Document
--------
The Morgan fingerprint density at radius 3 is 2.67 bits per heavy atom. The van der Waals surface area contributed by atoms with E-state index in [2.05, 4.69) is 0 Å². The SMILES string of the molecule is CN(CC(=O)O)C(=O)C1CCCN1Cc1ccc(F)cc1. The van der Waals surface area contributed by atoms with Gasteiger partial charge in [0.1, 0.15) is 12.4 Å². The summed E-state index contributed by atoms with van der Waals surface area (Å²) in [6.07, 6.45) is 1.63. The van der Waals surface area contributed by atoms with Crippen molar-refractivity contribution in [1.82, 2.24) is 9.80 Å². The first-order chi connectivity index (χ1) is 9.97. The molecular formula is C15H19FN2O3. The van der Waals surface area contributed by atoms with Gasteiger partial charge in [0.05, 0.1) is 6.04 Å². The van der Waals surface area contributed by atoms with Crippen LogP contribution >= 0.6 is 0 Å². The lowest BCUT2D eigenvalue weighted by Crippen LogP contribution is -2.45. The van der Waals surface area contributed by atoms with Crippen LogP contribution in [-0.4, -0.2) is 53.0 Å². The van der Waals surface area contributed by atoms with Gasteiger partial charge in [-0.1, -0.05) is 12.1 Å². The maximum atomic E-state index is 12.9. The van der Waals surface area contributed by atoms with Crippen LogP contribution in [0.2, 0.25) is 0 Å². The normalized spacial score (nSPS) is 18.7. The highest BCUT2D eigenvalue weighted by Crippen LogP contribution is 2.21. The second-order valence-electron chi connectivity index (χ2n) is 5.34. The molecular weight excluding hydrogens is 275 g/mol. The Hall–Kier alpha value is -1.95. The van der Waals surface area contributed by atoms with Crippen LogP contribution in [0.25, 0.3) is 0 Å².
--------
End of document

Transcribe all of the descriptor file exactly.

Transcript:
The Morgan fingerprint density at radius 3 is 2.67 bits per heavy atom. The van der Waals surface area contributed by atoms with E-state index in [2.05, 4.69) is 0 Å². The SMILES string of the molecule is CN(CC(=O)O)C(=O)C1CCCN1Cc1ccc(F)cc1. The van der Waals surface area contributed by atoms with Gasteiger partial charge in [0.1, 0.15) is 12.4 Å². The summed E-state index contributed by atoms with van der Waals surface area (Å²) in [6.07, 6.45) is 1.63. The van der Waals surface area contributed by atoms with Crippen molar-refractivity contribution in [1.82, 2.24) is 9.80 Å². The first-order chi connectivity index (χ1) is 9.97. The molecular formula is C15H19FN2O3. The van der Waals surface area contributed by atoms with Gasteiger partial charge in [0.05, 0.1) is 6.04 Å². The van der Waals surface area contributed by atoms with Crippen LogP contribution >= 0.6 is 0 Å². The lowest BCUT2D eigenvalue weighted by Crippen LogP contribution is -2.45. The van der Waals surface area contributed by atoms with Crippen LogP contribution in [-0.4, -0.2) is 53.0 Å². The van der Waals surface area contributed by atoms with Gasteiger partial charge in [-0.1, -0.05) is 12.1 Å². The maximum atomic E-state index is 12.9. The van der Waals surface area contributed by atoms with Crippen LogP contribution in [0.2, 0.25) is 0 Å². The normalized spacial score (nSPS) is 18.7. The highest BCUT2D eigenvalue weighted by Crippen LogP contribution is 2.21. The second-order valence-electron chi connectivity index (χ2n) is 5.34. The molecular weight excluding hydrogens is 275 g/mol. The Hall–Kier alpha value is -1.95. The van der Waals surface area contributed by atoms with Crippen LogP contribution in [0.25, 0.3) is 0 Å².